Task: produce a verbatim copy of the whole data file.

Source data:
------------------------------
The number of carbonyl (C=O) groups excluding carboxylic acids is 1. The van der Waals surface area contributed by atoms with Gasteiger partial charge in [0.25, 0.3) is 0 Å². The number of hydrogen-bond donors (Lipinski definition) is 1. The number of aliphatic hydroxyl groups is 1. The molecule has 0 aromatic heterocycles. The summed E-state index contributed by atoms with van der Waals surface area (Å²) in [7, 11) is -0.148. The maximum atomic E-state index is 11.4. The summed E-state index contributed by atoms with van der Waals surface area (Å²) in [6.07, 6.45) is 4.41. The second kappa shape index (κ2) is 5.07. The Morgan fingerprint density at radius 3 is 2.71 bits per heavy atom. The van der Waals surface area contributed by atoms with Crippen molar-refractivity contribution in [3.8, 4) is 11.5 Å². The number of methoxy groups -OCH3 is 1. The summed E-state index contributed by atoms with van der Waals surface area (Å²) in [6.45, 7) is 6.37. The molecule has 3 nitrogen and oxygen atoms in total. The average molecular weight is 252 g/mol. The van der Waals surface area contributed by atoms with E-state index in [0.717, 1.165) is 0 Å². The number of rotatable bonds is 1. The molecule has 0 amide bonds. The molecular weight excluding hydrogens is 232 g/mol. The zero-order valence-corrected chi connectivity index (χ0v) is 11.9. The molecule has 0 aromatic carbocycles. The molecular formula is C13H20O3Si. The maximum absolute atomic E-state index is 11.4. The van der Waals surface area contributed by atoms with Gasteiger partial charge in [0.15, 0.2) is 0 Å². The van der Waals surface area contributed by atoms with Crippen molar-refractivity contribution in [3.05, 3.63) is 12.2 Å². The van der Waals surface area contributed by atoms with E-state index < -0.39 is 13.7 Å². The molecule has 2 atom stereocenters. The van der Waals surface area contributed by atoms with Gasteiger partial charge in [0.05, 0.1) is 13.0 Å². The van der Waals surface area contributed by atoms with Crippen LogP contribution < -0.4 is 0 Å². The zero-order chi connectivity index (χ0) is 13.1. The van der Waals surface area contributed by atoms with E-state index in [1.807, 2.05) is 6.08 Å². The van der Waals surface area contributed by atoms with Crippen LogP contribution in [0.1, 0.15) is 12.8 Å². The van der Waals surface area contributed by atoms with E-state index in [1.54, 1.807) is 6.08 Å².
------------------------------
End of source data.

The number of carbonyl (C=O) groups excluding carboxylic acids is 1. The van der Waals surface area contributed by atoms with Gasteiger partial charge in [0.25, 0.3) is 0 Å². The number of hydrogen-bond donors (Lipinski definition) is 1. The number of aliphatic hydroxyl groups is 1. The molecule has 0 aromatic heterocycles. The summed E-state index contributed by atoms with van der Waals surface area (Å²) in [7, 11) is -0.148. The maximum atomic E-state index is 11.4. The summed E-state index contributed by atoms with van der Waals surface area (Å²) in [6.07, 6.45) is 4.41. The second kappa shape index (κ2) is 5.07. The Morgan fingerprint density at radius 3 is 2.71 bits per heavy atom. The van der Waals surface area contributed by atoms with Crippen molar-refractivity contribution in [3.8, 4) is 11.5 Å². The number of methoxy groups -OCH3 is 1. The summed E-state index contributed by atoms with van der Waals surface area (Å²) in [6.45, 7) is 6.37. The molecule has 3 nitrogen and oxygen atoms in total. The average molecular weight is 252 g/mol. The van der Waals surface area contributed by atoms with E-state index in [0.717, 1.165) is 0 Å². The number of rotatable bonds is 1. The molecule has 0 amide bonds. The molecular weight excluding hydrogens is 232 g/mol. The zero-order valence-corrected chi connectivity index (χ0v) is 11.9. The molecule has 0 aromatic carbocycles. The molecular formula is C13H20O3Si. The maximum absolute atomic E-state index is 11.4. The van der Waals surface area contributed by atoms with Gasteiger partial charge in [0.15, 0.2) is 0 Å². The van der Waals surface area contributed by atoms with Crippen molar-refractivity contribution in [3.05, 3.63) is 12.2 Å². The van der Waals surface area contributed by atoms with E-state index < -0.39 is 13.7 Å². The molecule has 2 atom stereocenters. The van der Waals surface area contributed by atoms with Gasteiger partial charge in [0.05, 0.1) is 13.0 Å². The van der Waals surface area contributed by atoms with Crippen LogP contribution < -0.4 is 0 Å². The zero-order chi connectivity index (χ0) is 13.1. The van der Waals surface area contributed by atoms with E-state index in [1.807, 2.05) is 6.08 Å². The van der Waals surface area contributed by atoms with Crippen LogP contribution in [0.1, 0.15) is 12.8 Å². The van der Waals surface area contributed by atoms with E-state index in [1.54, 1.807) is 6.08 Å².